It's a little like owning a wooden sailboat. Boy, is it ever beautiful -- but get used to the sound of a power sander, because that's how you'll be spending every sunny day in summer.

    In short, you can do it if you want to -- but aren't there better ways to spend your summer days? Let it go gray.

  3. Expert Member

    Martin is right. You can do it, and there are products that do it quite well, but there goes your summer. A useful exercise when building is to list all the periodic maintenance the house will need, see what it amounts to in terms of your time, and decide if there are things you might consider substituting for those that require less care.

    As an aside: I wish FHB would do a follow-up on the decks they have featured over the years. Perhaps a time-lapse showing how they deteriorated from the pristine state the builders left them in.

    If you do go ahead, in general finishes with higher pigment levels (semi-transparent stains for instance) give better UV protection than clear ones. I'd suggest picking a finish not only on how it initially protects, but on how easy it is to re-finish when that is necessary. Solid colour stains mimic paint, but rather than peeling wear away making re-coating easier.

  4. Andrew_C | | #4

    Periodic maintenance -
    I agree with Martin - you'll likely regret trying to fight the elements. Gray is a nice natural color.
    One of the problems with things that require maintenance is that most people don't do maintenance, lacking time, money, knowhow, physical capability, and/or drive. And Malcolm has a great idea: make a list of all the periodic maintenance that your property needs, or would need if you select certain things while building.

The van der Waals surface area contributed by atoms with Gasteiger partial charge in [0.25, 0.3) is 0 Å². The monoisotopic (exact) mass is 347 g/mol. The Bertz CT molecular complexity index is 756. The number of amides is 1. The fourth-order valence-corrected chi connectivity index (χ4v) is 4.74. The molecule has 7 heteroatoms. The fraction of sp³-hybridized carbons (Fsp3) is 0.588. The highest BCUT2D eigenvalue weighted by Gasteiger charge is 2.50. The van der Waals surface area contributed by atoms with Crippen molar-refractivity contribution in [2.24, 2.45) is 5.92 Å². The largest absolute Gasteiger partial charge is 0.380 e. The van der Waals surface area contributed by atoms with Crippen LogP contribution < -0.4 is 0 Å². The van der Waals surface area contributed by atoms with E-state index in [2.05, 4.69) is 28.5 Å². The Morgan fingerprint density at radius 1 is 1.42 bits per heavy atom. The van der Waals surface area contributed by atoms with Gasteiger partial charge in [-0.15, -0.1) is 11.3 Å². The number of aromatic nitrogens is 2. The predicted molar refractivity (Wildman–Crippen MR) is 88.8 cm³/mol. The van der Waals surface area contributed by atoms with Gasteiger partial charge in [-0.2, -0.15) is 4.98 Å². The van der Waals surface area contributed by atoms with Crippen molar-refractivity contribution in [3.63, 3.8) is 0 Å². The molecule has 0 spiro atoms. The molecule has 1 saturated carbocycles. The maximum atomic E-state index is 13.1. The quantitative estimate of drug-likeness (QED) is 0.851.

I think I may follow up on Malcolm's exercise and create a list for a certain relative of mine. It might help convince them that they can't, in fact, afford the place they currently own. Or at the very least, that they are going to have to hire some help, because they can't do everything that's needed to prevent the property from degrading.

  5. tech1234 | | #5

    Hey guys thanks for the insight. Here is a pic of my current house and its current siding condition. (house 4.5 years, porch 2 years) (PERSIST house in southern NH) I am still happy with the look of it but I know a full grey-out is just around the corner... I hate yearly maintenance so I think I'll just have to live with it on the new house.

    Any of the designer types on here have a better siding choice that will also "match" this existing house on the property. (it's actually 2 properties but it reads as 1 because of a shared driveway)
    New house is a net zero double stud wall house. Green standing seam roof. Front elevation attached below

  6. Expert Member


    I wish I could say I came to the idea from thinking it up, rather than from experience. I have been replacing high-maintence materials on my own house as the maintenance becomes too onerous.

    Tech 1234,

    To me proportionally your house calls out for two cladding types, separated horizontally at the second floor level, to break up the large vertical expanses, and bring the scale down. That gives you an opportunity to choose a low maintenance material above, and still maintain the wood feel where you can more easily re-finish it close to grade.

  7. JC72 | | #7